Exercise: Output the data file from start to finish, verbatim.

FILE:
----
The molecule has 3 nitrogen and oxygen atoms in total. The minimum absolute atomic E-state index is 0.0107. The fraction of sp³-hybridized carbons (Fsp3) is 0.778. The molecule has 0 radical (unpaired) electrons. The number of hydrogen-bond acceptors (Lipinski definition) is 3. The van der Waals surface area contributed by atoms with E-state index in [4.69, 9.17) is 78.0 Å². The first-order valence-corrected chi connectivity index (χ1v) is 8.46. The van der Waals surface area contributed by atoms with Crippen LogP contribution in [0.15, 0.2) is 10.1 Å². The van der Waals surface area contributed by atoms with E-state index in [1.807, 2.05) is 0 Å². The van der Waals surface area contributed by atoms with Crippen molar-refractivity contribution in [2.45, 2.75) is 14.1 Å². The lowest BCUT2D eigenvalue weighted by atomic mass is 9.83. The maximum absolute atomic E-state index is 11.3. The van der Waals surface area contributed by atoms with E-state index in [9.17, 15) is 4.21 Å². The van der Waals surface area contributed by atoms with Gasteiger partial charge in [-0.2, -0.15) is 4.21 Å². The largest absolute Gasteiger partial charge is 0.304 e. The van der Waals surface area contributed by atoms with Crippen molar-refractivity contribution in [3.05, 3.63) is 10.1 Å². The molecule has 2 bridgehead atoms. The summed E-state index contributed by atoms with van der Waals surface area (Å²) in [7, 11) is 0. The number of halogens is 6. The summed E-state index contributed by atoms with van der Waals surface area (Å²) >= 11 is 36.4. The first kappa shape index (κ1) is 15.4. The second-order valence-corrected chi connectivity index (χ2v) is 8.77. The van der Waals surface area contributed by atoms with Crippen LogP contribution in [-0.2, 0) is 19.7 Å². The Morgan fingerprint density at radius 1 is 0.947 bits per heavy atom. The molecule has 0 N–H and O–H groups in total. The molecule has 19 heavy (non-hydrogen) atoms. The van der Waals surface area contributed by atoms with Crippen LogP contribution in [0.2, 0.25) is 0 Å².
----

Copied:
The molecule has 3 nitrogen and oxygen atoms in total. The minimum absolute atomic E-state index is 0.0107. The fraction of sp³-hybridized carbons (Fsp3) is 0.778. The molecule has 0 radical (unpaired) electrons. The number of hydrogen-bond acceptors (Lipinski definition) is 3. The van der Waals surface area contributed by atoms with E-state index in [4.69, 9.17) is 78.0 Å². The first-order valence-corrected chi connectivity index (χ1v) is 8.46. The van der Waals surface area contributed by atoms with Crippen LogP contribution in [0.15, 0.2) is 10.1 Å². The van der Waals surface area contributed by atoms with E-state index in [1.807, 2.05) is 0 Å². The van der Waals surface area contributed by atoms with Crippen molar-refractivity contribution in [2.45, 2.75) is 14.1 Å². The lowest BCUT2D eigenvalue weighted by atomic mass is 9.83. The maximum absolute atomic E-state index is 11.3. The van der Waals surface area contributed by atoms with E-state index in [9.17, 15) is 4.21 Å². The van der Waals surface area contributed by atoms with Gasteiger partial charge in [-0.2, -0.15) is 4.21 Å². The largest absolute Gasteiger partial charge is 0.304 e. The van der Waals surface area contributed by atoms with Crippen molar-refractivity contribution in [3.05, 3.63) is 10.1 Å². The molecule has 2 bridgehead atoms. The summed E-state index contributed by atoms with van der Waals surface area (Å²) in [7, 11) is 0. The number of halogens is 6. The summed E-state index contributed by atoms with van der Waals surface area (Å²) >= 11 is 36.4. The first kappa shape index (κ1) is 15.4. The second-order valence-corrected chi connectivity index (χ2v) is 8.77. The van der Waals surface area contributed by atoms with Crippen LogP contribution in [-0.2, 0) is 19.7 Å². The Morgan fingerprint density at radius 1 is 0.947 bits per heavy atom. The molecule has 0 N–H and O–H groups in total. The molecule has 19 heavy (non-hydrogen) atoms. The van der Waals surface area contributed by atoms with Crippen LogP contribution in [0.2, 0.25) is 0 Å².